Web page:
The turning point arrived when the patient disclosed his five-month history of self-administering a herbal remedy for gout: Nhan Sam Tuyet Lien. Suspecting an undisclosed component within the remedy, it was subjected to liquid chromatography tandem mass spectrometry, which unveiled the presence of dexamethasone. Alarmingly, the patient’s daily intake was equivalent to approximately 1.4 mg of dexamethasone, a fact unclear from the medication’s ingredient list.
In essence, the patient manifested exogenous Cushing’s syndrome due to concealed exogenous glucocorticoid ingestion via a herbal remedy. After the herbal discontinuation and initiation of prednisone dosing, there was a marked clinical improvement, including a weight reduction of 10 kg and amelioration of both oedema and hypertension. This case underscores the imperative nature of an exhaustive medical history, emphasising the potential pitfalls associated with complementary and alternative medications. The incident was duly reported to the Australian Therapeutic Goods Administration, serving as a stark reminder to remain vigilant about alternative therapies.
Exogenous Cushing’s syndrome arises primarily from the prolonged consumption of external glucocorticoids. Among the most prevalent sources are medications. Oral corticosteroids, such as prednisone, dexamethasone, and hydrocortisone, are frequently prescribed to manage autoimmune diseases, inflammatory disorders, and to stave off organ transplant rejection. While inhaled corticosteroids, often utilised for conditions like asthma and COPD (e.g., fluticasone and budesonide), pose a lower risk than their oral counterparts, extended usage at high doses can still precipitate Cushing’s syndrome.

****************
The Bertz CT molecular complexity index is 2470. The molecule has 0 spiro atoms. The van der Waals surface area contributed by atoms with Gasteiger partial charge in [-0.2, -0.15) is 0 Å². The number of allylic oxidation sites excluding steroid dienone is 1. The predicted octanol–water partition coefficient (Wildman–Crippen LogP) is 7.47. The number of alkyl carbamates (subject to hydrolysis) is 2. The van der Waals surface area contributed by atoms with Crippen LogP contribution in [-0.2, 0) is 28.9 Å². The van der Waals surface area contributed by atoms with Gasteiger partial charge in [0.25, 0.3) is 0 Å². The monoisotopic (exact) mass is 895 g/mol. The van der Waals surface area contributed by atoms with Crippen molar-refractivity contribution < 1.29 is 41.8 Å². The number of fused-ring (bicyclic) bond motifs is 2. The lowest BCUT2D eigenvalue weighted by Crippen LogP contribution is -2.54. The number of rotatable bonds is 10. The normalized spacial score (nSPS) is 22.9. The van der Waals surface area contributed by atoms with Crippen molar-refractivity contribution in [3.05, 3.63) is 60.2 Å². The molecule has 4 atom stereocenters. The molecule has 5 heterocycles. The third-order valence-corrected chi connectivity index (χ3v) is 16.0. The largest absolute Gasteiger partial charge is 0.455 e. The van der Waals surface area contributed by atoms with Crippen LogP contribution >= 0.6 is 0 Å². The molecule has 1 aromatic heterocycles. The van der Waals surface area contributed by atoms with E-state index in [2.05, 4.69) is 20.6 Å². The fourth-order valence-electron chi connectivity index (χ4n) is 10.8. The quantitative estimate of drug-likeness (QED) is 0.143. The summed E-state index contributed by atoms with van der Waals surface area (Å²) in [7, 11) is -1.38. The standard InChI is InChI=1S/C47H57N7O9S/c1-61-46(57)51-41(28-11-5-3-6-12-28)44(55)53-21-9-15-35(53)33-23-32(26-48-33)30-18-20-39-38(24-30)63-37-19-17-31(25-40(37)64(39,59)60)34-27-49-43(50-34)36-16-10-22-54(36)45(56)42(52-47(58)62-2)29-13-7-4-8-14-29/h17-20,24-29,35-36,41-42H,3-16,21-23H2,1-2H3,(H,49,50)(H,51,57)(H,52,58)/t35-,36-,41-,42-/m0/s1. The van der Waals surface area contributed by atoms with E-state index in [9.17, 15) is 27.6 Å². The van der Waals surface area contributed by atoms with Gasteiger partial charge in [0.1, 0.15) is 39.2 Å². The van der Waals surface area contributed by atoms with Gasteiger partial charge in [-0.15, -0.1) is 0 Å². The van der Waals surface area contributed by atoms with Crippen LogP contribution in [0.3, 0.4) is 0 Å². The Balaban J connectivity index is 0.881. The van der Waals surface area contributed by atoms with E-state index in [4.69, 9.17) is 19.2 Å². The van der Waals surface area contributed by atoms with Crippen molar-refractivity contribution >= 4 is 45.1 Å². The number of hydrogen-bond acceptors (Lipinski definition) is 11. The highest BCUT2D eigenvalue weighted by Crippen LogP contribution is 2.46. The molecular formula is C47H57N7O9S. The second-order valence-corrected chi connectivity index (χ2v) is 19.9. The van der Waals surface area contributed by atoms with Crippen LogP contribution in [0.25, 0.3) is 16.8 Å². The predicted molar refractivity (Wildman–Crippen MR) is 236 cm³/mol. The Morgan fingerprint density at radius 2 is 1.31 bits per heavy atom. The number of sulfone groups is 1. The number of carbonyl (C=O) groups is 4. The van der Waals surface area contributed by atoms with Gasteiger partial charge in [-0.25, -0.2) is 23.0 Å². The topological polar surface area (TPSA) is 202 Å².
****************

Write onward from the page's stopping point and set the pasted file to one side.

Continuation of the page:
Equally, topical corticosteroids, formulated as creams, gels, or ointments for skin ailments like eczema and psoriasis, carry a risk, especially with high-potency versions, large application areas, or long-term use. Injected forms, like triamcinolone for joint or back inflammation, and corticosteroid-laden eye drops for issues such as allergic conjunctivitis, further contribute to the potential causes.
Beyond medications, there are rare instances where particular tumours produce ACTH, but these are generally classified under endogenous causes. The misuse of glucocorticoid medications for objectives like performance enhancement also stands as a cause, as does the intake of certain herbal or traditional medicines discovered to have undisclosed glucocorticoids. Furthermore, certain medical treatments, like repetitive joint injections for arthritis or epidural steroid shots for back pain, can be contributing factors. It’s essential to highlight, however, that the mere use of glucocorticoid medications doesn’t inevitably lead to Cushing’s syndrome; the onset is influenced by factors such as dosage, treatment duration, and the specific drug in question.
In the intricate landscape of endocrine complications, vigilance remains paramount. A meticulous review of a patient’s medical history, inclusive of not only prescribed medications but also over-the-counter supplements and herbal preparations, can often illuminate the changes over time as well as underlying causes.
Pan, Y.-A. and Roberts, D. (2023), The not-so-natural herb: a case of exogenous Cushing syndrome. Med J Aust, 219: 297-298. https://doi.org/10.5694/mja2.52095